That means communications on devices with newer versions of Android and iOS are inaccessible to Google and Apple, so they cannot turn over things like iMessage chats to the feds. Everything Cook does is viewed through the prism of Jobs’s genius, and in many ways his legacy has already been written; even if he succeeds, Steve will receive much of the credit, having built Apple from a company on the brink of bankruptcy into one of the largest in the world. The FBI says this hampers investigations, but in a post-Snowden era, major tech companies do not want it to look like they are in cahoots with the government. “If the government lays a proper warrant on us today then we will give the specific information that is requested,” Cook said. “Because we have to by law. DHS Secretary Jeh Johnson said last week his agency has pilot programs to do so, but stressed that there were “legal limits on what the Feds could do.” The president also spoke frankly about the technical limitations: “[W]e’re going to have to recognize that no government is going to have the capacity to read every single person’s texts or social media if it’s not posted publicly,” he said. It would be easy for Tim Cook to rattle off his own accomplishments—after all, he was with Steve nearly every step of the way—and talk about how Apple is different now, with a whole line of products designed after Jobs, but instead he spoke in glowing terms, saying, “I’ve never met anyone on the face of the earth like him before … who had this incredible and uncanny ability to see around the corner.

NCTA asked the FCC to direct the coalition to answer a series of questions about its presentation and proposal. “The Commission should not permit such obfuscation in any proceeding, let alone a proceeding like this one where highly technical issues should be fully disclosed and subjected to full analysis before the Commission takes further action,” the cable group wrote. It didn’t seem like lip service, and while some people want to believe that Apple’s halls are haunted, Cook made it seem like they’re blessed, even protected, by its late founder. “I loved Steve.

I want to do every single thing I can do and use every ounce of energy I’ve got to do as well as I can.” No tour of Apple is complete without a trip to Jony Ive’s laboratories. Apple has since limited the work week to 60 hours, raised pay, and cracked down on child labor; still, 30 percent of global facilities building iDevices do not meet Cupertino’s safety standards, 60 Minutes reported. Rose spent a good deal of time there, looking at Apple Watch sketches, a CNC milling machine that carves out precision prototypes, and some of the hundreds of color shades that weren’t quite right for the bands. On a lighter note, the TV news magazine got a closer look at the iPhone camera, with its 12-megapixel advanced technology and 4K 3,840-by-2,160 video capabilities.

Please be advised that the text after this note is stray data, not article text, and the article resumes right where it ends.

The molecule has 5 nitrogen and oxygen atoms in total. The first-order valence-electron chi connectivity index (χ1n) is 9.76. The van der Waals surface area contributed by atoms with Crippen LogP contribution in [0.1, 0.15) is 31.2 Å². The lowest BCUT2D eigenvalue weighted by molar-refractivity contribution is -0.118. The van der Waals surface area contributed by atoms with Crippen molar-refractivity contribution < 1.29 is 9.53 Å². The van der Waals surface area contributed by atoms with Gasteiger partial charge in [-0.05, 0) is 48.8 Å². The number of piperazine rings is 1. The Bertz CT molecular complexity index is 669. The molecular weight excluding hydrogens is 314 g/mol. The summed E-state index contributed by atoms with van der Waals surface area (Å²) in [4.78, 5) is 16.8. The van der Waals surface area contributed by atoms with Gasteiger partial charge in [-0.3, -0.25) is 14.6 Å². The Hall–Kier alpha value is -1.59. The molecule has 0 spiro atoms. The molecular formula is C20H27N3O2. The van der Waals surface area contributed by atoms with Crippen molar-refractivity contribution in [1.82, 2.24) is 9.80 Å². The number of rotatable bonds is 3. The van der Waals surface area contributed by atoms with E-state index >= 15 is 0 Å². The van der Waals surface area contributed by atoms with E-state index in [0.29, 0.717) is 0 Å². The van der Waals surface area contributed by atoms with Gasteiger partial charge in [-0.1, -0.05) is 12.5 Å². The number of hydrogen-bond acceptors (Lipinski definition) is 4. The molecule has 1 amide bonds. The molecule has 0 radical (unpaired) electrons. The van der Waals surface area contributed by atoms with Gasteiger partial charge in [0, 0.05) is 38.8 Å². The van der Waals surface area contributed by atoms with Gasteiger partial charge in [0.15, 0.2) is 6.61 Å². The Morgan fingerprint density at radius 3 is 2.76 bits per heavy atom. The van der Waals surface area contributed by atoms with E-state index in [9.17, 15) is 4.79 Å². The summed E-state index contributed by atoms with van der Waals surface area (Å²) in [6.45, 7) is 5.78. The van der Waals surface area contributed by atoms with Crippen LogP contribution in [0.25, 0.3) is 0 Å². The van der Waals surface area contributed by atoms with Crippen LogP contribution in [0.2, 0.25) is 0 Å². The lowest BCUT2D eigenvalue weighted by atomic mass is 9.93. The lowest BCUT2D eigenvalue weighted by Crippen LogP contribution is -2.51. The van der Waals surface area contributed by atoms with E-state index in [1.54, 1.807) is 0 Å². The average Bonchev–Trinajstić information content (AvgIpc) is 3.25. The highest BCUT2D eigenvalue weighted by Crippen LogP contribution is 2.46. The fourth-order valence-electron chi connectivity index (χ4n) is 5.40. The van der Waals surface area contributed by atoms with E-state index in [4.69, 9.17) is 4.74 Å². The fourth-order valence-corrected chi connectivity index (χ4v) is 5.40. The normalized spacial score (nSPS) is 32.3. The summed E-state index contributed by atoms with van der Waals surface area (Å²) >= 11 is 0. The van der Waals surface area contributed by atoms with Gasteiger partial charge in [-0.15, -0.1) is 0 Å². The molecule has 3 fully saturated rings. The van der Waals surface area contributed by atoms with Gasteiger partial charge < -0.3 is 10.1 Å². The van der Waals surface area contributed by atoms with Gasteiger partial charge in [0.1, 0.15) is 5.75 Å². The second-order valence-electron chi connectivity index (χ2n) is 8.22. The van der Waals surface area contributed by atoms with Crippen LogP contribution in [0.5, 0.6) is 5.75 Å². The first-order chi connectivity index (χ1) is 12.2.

Before the 4.7- and 5.5-inch displays were chosen, Ive and his team went through nearly a dozen handsets in varying sizes and finishes to see which one “felt right … emotionally.” Ive continued: “We’ve found that different textures considerably impact your perception of the object, of the product, what it’s like to hold, and what it’s like to feel. So the only way that we know how to resolve, and address, and develop all of those issues is to make models, is to make prototypes.” But while it sounds exhausting, there is very little turnover in the most sacred of spaces at 1 Infinite Loop.

Catch the entire two-part interview—including conversations with Chief Design Officer Jony Ive, Senior Vice President of Internet Software and Services Eddy Cue, and Senior Vice President of Retail and Online Stores—via CBS News. It was beautiful, incredible and crazy all at once; listening to Angela Ahrendts describe how they want to bring the “dynamic, emotive, immersive” to life inside the Apple Store was eye-opening. Fighting Samsung isn’t the only battle Apple is waging in U.S. courts, and Cook wasn’t shy about speaking out about the two major ones: encryption and taxes. That, for a consumer company is the thing that really begins to grow the market in a big way.” But even more than the growth opportunity, Apple’s manufacturing ties to China are equally important. Cook bumbled through a question about whether cheap labor was the primary reason for building the vast majority of its products in China, citing workers’ skill level as the primary motivator, and he was clearly uncomfortable during that segment of the interview, particularly when asked about the safety and wages of workers. “We have a responsibility and we do it,” Cook said. “We are constantly auditing our supply chain, making sure that safety standards are the highest.

All of the things that you would expect us to look for and more, we’re doing it.” But as China becomes an increasingly bigger market, these issues will only become more illuminated. To make a great product, it obviously has to hold its against all others in its class, but it also has to embrace its compromises and understand its weaknesses.